As I've talked with other homeschooling parents, I have been impressed with how knowledgeble we are as a group and how much collective wisdom we have to share about how to do our incredibly important job as educators on whatever budget we have available to us.
I've also seen that not everyone is aware of how to best find and most easily use ALL that our libraries have to offer. Here are my top ten library hacks, tips, and tricks for easily getting the most value from our free public libraries.
#10 Use public library programs to supplement or outsource parts of your homeschool.
Every library is different, but most libraries offer a ton of free programs, and some are even geared directly to homeschoolers. My small-town library has offered things like a 7-week art history class, book discussions, presenters on STEM topics, special teen clubs for writing and art, a chess group, weekly preschool programs, and a 5-week kindergarten prep program.
If I look a little farther afield, within a 30-minute drive, my kids could participate in programs at neighboring libraries in forensic science, coding, sign language, and hands-on math. Several of these programs meet on a regular basis--weekly or monthly.
There are so many possibilities for covering school subjects using these free classes or groups. A teen participating in a writing group could get high school credit. A younger child doing a forensic science program could supplement the hands-on experiences at the library with extra readings or documentaries to cover a science requirement. Every year, we participate in our library's gingerbread house making program, which saves me the time, stress, and mess of buying supplies and making houses at home.
#9 Collaborate with your library to offer the programs that you want to see for your homeschool.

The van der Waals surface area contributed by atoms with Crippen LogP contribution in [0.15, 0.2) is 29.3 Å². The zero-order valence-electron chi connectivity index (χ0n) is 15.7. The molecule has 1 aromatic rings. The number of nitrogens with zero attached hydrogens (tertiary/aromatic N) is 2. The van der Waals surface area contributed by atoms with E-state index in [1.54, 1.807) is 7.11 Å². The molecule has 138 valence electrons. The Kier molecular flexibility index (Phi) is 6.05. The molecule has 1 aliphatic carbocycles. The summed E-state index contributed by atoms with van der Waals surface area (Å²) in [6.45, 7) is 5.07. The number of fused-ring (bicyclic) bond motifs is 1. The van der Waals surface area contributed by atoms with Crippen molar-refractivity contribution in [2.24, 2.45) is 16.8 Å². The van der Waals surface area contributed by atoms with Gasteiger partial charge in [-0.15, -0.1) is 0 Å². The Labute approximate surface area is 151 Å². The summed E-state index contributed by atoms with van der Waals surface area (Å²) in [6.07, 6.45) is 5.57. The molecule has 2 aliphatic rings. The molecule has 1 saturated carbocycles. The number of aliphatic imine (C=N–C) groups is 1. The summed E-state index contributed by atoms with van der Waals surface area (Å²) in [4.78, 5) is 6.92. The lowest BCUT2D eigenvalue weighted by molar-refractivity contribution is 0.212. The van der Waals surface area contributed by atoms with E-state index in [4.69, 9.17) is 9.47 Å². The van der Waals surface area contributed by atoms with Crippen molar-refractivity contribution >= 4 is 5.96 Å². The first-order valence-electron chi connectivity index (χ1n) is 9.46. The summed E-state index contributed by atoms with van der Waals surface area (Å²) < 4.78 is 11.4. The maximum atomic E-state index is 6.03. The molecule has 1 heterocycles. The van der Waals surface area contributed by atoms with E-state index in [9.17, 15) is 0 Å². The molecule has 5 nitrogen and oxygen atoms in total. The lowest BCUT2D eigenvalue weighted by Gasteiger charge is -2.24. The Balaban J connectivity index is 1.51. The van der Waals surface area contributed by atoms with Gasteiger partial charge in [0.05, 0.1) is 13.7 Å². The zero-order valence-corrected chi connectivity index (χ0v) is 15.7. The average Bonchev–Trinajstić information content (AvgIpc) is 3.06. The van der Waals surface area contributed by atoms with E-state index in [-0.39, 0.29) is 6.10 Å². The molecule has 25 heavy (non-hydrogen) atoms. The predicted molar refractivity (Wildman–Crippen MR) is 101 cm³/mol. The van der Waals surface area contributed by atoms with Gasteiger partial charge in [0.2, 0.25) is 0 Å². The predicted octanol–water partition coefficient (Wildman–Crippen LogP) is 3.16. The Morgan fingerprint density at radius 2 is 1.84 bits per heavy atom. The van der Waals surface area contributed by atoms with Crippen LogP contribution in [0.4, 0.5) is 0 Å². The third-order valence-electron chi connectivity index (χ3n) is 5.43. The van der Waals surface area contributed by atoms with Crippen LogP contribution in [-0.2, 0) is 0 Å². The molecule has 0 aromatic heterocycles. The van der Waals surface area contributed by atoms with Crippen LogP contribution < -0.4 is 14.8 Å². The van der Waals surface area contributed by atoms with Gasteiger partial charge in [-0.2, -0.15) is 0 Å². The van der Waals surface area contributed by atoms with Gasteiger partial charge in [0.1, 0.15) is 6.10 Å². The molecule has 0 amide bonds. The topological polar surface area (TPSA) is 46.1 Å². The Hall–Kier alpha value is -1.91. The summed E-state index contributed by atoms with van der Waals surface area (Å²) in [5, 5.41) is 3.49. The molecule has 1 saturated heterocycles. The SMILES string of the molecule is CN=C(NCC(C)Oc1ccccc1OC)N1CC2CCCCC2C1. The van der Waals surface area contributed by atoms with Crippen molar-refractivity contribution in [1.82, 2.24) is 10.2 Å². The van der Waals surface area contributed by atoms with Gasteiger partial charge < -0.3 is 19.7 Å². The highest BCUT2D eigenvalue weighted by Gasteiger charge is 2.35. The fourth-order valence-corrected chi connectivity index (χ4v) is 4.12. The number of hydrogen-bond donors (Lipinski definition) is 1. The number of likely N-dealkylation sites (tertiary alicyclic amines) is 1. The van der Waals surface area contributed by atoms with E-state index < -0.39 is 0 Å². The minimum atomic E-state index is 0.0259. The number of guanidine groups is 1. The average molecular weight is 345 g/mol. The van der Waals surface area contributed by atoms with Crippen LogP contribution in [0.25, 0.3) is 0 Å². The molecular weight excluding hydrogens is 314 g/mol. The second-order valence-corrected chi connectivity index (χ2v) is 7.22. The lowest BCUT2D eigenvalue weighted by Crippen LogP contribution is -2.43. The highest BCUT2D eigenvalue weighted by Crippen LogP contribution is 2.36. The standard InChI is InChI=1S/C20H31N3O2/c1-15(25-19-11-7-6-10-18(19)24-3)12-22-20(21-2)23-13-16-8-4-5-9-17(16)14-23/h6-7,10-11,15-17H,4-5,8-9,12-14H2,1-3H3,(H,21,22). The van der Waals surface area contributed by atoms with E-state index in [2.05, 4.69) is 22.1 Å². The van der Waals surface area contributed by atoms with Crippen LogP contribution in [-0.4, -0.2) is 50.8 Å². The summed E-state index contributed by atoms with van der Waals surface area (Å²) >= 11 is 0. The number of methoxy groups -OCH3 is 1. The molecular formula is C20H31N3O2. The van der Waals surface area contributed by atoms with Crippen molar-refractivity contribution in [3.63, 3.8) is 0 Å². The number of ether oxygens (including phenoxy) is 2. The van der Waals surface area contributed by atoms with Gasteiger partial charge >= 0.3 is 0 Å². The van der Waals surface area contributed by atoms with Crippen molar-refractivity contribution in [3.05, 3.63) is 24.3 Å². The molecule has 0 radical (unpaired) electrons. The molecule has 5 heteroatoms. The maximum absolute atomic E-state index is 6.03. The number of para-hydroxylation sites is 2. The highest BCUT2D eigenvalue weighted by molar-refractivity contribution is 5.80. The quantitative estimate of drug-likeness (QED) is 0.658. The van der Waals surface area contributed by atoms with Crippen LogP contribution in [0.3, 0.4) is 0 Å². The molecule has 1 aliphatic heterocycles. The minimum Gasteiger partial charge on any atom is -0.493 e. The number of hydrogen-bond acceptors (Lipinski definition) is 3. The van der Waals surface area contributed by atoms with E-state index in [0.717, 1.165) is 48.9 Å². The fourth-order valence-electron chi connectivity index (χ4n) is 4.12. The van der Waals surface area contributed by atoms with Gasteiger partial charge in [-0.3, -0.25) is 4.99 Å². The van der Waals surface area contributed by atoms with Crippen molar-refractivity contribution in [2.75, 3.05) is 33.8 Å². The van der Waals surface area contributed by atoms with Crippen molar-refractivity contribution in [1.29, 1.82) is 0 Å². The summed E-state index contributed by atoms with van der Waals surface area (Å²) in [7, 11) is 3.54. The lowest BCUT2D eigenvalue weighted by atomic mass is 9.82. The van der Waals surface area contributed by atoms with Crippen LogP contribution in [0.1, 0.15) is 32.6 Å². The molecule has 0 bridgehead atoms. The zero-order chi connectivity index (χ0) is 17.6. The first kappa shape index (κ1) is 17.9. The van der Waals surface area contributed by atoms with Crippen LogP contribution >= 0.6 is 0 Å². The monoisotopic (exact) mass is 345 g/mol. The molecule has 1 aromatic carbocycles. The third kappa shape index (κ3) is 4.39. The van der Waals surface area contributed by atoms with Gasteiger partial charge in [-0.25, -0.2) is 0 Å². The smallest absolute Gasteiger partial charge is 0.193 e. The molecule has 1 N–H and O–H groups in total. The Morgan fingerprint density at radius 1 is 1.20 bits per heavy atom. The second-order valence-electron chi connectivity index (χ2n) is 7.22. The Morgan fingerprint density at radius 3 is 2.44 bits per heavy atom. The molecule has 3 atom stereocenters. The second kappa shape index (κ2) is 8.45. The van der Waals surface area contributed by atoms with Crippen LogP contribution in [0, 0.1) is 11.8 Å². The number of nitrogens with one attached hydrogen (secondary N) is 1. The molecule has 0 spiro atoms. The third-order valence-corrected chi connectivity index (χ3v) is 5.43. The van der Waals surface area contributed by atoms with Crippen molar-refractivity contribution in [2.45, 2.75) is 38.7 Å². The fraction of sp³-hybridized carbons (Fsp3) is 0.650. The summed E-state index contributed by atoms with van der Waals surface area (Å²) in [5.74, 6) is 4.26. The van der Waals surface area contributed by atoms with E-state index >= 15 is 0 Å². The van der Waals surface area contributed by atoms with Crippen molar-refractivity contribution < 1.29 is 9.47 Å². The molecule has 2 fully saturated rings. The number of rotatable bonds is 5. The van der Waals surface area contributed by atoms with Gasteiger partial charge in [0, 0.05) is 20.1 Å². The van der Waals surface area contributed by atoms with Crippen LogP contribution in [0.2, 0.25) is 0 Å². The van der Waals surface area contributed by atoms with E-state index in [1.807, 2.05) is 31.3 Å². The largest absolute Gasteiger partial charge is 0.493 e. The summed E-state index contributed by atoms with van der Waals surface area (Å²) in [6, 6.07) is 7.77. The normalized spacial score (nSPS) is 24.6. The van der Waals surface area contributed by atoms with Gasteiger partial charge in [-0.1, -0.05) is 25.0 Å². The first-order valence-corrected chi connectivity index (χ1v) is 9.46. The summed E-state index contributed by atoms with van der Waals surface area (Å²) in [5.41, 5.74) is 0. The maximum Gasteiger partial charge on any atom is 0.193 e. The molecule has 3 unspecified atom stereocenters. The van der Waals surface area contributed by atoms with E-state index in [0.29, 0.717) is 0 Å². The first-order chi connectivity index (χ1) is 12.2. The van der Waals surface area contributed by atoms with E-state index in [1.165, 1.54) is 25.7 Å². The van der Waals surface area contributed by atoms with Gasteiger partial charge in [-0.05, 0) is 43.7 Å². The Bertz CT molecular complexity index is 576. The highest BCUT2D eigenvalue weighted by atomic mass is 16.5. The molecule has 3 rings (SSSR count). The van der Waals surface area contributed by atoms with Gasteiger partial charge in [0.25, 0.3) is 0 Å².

Maybe your library doesn't offer the programs that would allow you to outsource. Have you ever asked them to start a program that would work for you? Libraries are often unaware of what programs might appeal to homeschoolers but you could help them figure it out.
They may not have the people-power to run a program, but they might provide the space and perhaps even materials and marketing help to attract a great group to participate with your students. Lego clubs, book groups, and writing workshops could be easy to facilitate with a little help from the library, but the sky is the limit if you have some time or special know-how.
Personally, I've never started a library-run group for my kids, but I did suggest to the library and then facilitate an 8-week discussion group on food ethics. The library purchased the course books and advertised the group. And I happily got the discussion group I was looking for!
#8 Make your library another place for homeschooling.
Our library is almost like an extension of our house! It is a place to escape to when we need a change of scene when the weather is very cold or very hot. It is a free place for my kids to have playdates and for me to catch up with mom-friends while the kids play or read.
But as my kids have gotten older, I've found that the library is a great place for older kids to meet up with friends for gaming or for club meetings. Recently, we participated in a twice-a-month math games meetup and now I'm hosting a math club that prepares for and competes in MOEMS. Our library even has a "quiet study room" that I can reserve for club meetings.
Why use the library instead of my house? On the downside, I may need to change out of my grungy sweatpants or wake up a sleeping toddler to tag along. But I don't feel any pressure to tidy up beforehand and I find that the kids can focus more on their meeting without the distractions of toys or a new house to explore.
I can also imagine a future with older kids where the library might be a fun location to complete regular "book" homeschool work. I often see people taking homeschooling to a coffee shop, but the library is free and you can stay as long as you want without ordering anything :-)
#7 Use your online account and library catalog for more than just searching for books.
Most homeschoolers feel very comfortable using their library's online catalog to search for a book or to find books on a particular subject. And many people also use their online account to place holds on books for the library to make ready for their pick up. But there are even more ways to use your library account to save time.